Turning up the heat: the politics of green homes


27 July, 2021

Episode notes

As the UK prepares to host the COP26 conference in Glasgow later this year, UK politics on net zero is looking increasingly difficult and divided. The consensus that net zero should be a political and spending priority of the government is beginning to fray at the seams, from the backbenches to the very top.

How we heat our homes in a net zero economy is seen as one of the most politically difficult challenges ahead.

Along with a bunch of other government strategies, the Heat and Buildings Strategy is set to be published this autumn.

It has already been mired by leaks and hostile briefings, particularly around the phaseout of gas boilers and changes to how we heat our homes.

Heat pumps have been the go-to example people use when talking about the cost of net zero, a lightning rod for attacks, with prices being quoted in the media at anywhere between 8 and 20 thousand pounds.

Although old gas boilers are unlikely to be mandated to be replaced for at least 15 years, this has become an urgent problem for the government to deal with today.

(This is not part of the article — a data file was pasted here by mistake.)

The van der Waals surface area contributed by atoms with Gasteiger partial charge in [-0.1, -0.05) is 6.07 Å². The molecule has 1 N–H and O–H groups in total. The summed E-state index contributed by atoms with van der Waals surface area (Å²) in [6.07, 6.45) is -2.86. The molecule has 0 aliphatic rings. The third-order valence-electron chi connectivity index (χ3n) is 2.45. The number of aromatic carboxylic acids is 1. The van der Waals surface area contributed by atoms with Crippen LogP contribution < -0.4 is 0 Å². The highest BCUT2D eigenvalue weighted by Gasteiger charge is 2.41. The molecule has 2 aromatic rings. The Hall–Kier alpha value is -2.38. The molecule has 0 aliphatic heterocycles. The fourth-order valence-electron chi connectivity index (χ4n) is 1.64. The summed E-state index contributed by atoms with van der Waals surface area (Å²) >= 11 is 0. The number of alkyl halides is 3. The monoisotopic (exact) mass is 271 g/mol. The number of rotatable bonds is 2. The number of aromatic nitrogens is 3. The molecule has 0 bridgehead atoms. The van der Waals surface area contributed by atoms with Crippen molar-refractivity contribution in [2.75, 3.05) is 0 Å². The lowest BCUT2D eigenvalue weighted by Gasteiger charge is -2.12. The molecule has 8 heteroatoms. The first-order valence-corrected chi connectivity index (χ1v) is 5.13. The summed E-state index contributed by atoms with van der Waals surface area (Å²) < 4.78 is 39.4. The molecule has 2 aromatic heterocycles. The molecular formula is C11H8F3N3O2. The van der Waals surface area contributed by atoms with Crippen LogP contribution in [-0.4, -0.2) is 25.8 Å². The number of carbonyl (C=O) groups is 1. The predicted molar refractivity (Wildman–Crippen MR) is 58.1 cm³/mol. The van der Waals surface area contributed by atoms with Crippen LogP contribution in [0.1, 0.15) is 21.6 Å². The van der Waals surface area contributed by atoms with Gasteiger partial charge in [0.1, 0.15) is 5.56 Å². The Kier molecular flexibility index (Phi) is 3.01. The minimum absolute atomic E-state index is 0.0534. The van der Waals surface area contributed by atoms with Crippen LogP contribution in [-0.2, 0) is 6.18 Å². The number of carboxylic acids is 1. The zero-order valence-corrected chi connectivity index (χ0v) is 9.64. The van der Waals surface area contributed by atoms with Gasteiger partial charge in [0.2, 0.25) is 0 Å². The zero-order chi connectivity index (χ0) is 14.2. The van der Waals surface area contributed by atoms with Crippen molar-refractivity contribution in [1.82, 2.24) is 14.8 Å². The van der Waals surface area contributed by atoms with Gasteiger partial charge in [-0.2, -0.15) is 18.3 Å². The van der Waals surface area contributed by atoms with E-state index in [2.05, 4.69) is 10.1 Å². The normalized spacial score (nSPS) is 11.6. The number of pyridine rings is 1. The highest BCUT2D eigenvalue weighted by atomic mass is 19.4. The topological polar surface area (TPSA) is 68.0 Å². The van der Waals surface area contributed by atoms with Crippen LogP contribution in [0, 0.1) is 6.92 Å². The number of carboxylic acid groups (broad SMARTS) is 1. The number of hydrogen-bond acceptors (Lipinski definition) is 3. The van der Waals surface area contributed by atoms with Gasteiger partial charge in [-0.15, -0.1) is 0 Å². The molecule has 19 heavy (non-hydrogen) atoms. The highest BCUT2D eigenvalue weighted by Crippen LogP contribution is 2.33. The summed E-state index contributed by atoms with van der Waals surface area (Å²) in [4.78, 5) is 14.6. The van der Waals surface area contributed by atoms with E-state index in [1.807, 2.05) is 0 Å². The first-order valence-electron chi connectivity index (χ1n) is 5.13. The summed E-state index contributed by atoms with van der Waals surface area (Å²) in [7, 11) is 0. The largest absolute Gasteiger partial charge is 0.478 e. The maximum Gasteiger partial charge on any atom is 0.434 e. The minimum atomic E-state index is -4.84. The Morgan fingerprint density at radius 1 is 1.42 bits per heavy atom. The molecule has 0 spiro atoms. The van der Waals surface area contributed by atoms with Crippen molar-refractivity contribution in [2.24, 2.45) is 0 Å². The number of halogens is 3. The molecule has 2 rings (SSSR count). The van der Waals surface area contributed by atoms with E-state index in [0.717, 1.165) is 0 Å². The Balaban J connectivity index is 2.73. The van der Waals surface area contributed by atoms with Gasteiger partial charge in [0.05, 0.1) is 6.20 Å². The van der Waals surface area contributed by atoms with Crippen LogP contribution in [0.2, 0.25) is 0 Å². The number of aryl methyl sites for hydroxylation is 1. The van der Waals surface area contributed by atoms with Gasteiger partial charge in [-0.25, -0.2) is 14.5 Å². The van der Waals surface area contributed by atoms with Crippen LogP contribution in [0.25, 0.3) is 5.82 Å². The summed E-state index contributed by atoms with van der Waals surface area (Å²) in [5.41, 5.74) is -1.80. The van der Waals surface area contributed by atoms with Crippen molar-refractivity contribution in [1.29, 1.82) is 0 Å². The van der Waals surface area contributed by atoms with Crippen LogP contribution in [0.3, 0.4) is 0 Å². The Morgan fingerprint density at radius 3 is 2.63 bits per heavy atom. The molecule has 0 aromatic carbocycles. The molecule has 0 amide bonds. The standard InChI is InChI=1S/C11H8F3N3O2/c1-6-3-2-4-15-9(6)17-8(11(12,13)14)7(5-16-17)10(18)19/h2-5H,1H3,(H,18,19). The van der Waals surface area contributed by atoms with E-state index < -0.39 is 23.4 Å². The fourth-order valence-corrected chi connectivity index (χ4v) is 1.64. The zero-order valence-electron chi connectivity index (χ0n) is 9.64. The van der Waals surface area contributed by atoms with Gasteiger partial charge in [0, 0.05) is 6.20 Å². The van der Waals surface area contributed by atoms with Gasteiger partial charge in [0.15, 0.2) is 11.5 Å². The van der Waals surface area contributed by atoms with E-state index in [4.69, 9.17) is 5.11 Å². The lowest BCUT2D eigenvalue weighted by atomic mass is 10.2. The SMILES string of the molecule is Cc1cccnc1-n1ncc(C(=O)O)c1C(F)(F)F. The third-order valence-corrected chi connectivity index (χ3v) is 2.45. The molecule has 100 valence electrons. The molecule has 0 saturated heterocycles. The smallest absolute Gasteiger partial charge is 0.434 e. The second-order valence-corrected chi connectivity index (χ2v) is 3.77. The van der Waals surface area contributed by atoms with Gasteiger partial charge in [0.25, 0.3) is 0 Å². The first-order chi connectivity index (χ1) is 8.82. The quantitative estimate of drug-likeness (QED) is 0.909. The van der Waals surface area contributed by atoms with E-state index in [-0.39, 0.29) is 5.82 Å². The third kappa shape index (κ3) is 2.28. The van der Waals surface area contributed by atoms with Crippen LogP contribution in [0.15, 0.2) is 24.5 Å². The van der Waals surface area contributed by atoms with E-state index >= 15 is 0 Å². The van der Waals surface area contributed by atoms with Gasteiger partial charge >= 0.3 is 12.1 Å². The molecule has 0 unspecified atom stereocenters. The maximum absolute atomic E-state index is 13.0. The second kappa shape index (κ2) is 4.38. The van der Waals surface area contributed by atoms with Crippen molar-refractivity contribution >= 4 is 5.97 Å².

Having promised to set out how it intends to reach net zero as part of the wide ranging ‘Net Zero Strategy’ ahead of COP26, the world is watching and looking to the UK for ambitious leadership.

The question is, do we have the political or technological answers to do this?

Joining our senior political adviser, Joe Tetlow today is Clem Cowton, director of external affairs for Octopus Energy.

Octopus are a tech unicorn who entered the UK energy market in 2016 to disrupt the status quo, now have over 2 million customers and are self-professed greenies, supplying 100% green electricity to their customers. They also invest in green energy and manufacture heat pumps.

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